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Title: Iron isotopes in hydrothermal ore-forming systems
Author: Chapman, John Branson
ISNI:       0000 0004 2745 2541
Awarding Body: University of London
Current Institution: Imperial College London
Date of Award: 2007
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Column chemistry element purification methods were optimised for separation of Cu, Fe and Zn from geological samples taken from hydrothermal ore-forming systems. The method presented produces high-purity elemental separates at -100% recovery, ensuring absence of column-induced isotopic fractionation. Variation of Fe isotope ratios within two different mineral deposit types was investigated. In the West Cumbrian hematite, isotopic variability due to intermineral, redox and biological fractionation is likely absent, allowing identification of fluid flow and mineral precipitation effects. Isotopic ratios span >2.4%, with a trend toward lower values in primary mineralisation close to fluid conduits. This is interpreted to reflect Rayleigh-type distillation during kinetically-controlled hematite precipitation, with ∆56Fefluid-hematite ≈ 0.90%0. Secondary hematite, containing Fe sourced by dissolution of primary mineralisation, showed similar light isotope enrichment. Iron sulfide samples from the Lisheen Zn-Pb deposit, Ireland, were studied to assess the potential of Fe isotope analysis for tracing Fe source and mineralisation influences in a complex massive-sulfide deposit. Here, Fe isotope variation is correlated to paragenetic stage. Preore sulfides retain diagenetic compositions, locally overprinted by red sandstone-derived Fe. Main stage sulfides have a silicate-derived Fe signature, modified by kinetic mineral precipitation, reflecting evolution of the hydrothermal system from shallow to deep flow through time. Laboratory experiments were conducted to better understand the behaviour of Fe isotopes during transfer of Fe from silicate rocks into hydrothermal solutions. Basalt and granite powders were leached with HCI or oxalic acid solutions, with supernatant aliquots retrieved over a 7 day period. Initial aliquots showed significant enrichment of light isotopes, commonly ∆56Ferock-fluid >1.50%0. Fractionation magnitudes decreased over time, to apparent steady-state at ∆56Ferock-fluid ≈ 1.0 - 0.5%0. This study demonstrates the importance of kinetic processes during mineral precipitation, and the potential for future Fe isotope studies for gaining fundamental insight into many aspects of hydrothermal ore genesis.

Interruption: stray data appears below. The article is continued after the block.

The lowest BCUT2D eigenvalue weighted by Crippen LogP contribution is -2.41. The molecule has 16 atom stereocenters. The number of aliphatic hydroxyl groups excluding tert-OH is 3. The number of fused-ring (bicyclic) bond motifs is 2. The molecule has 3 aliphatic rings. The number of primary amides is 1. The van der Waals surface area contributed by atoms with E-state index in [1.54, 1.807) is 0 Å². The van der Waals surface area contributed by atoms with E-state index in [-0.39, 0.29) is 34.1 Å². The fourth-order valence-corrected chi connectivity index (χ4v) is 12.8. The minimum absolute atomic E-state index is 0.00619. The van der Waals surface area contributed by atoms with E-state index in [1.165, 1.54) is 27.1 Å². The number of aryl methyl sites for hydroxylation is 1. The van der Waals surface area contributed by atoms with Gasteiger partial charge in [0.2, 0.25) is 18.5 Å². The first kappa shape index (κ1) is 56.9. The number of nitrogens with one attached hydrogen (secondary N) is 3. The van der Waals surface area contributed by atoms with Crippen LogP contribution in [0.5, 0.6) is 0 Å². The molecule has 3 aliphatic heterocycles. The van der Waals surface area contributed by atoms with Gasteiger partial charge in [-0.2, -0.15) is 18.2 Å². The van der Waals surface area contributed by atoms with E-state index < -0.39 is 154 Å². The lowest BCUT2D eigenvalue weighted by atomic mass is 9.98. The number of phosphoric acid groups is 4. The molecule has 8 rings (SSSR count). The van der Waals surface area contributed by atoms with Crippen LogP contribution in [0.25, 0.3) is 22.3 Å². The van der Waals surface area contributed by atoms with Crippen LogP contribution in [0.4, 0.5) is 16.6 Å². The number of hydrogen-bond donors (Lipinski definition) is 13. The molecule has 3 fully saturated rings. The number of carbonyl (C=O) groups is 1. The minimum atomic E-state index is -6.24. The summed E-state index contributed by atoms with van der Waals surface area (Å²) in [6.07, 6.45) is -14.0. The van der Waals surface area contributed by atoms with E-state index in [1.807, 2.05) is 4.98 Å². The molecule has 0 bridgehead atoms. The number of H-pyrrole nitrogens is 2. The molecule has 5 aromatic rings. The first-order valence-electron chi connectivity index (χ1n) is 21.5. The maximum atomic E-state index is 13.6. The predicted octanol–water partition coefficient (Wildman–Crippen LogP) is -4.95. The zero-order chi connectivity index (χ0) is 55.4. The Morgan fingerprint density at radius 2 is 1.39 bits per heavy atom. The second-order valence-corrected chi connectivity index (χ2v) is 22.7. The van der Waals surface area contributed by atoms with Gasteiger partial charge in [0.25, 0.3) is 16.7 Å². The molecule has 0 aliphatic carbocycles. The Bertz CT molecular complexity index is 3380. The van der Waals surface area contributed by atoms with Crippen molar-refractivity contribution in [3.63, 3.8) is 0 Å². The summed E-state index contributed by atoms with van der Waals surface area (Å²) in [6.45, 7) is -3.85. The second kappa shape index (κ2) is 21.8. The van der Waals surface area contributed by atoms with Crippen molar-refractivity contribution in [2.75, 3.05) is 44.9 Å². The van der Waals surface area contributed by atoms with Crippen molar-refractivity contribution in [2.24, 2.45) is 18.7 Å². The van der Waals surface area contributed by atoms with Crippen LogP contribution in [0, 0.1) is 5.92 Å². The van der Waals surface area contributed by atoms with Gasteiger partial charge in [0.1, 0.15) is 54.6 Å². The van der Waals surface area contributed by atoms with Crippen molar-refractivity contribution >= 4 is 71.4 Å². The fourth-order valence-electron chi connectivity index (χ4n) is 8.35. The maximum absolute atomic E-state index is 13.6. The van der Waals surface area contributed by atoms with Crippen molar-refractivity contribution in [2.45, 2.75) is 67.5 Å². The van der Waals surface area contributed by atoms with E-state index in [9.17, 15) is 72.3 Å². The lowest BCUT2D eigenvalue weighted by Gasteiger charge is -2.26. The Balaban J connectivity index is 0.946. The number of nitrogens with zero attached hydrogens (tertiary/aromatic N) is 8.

Supervisor: Not available Sponsor: Not available
Qualification Name: Thesis (Ph.D.) Qualification Level: Doctoral
EThOS ID:  DOI: Not available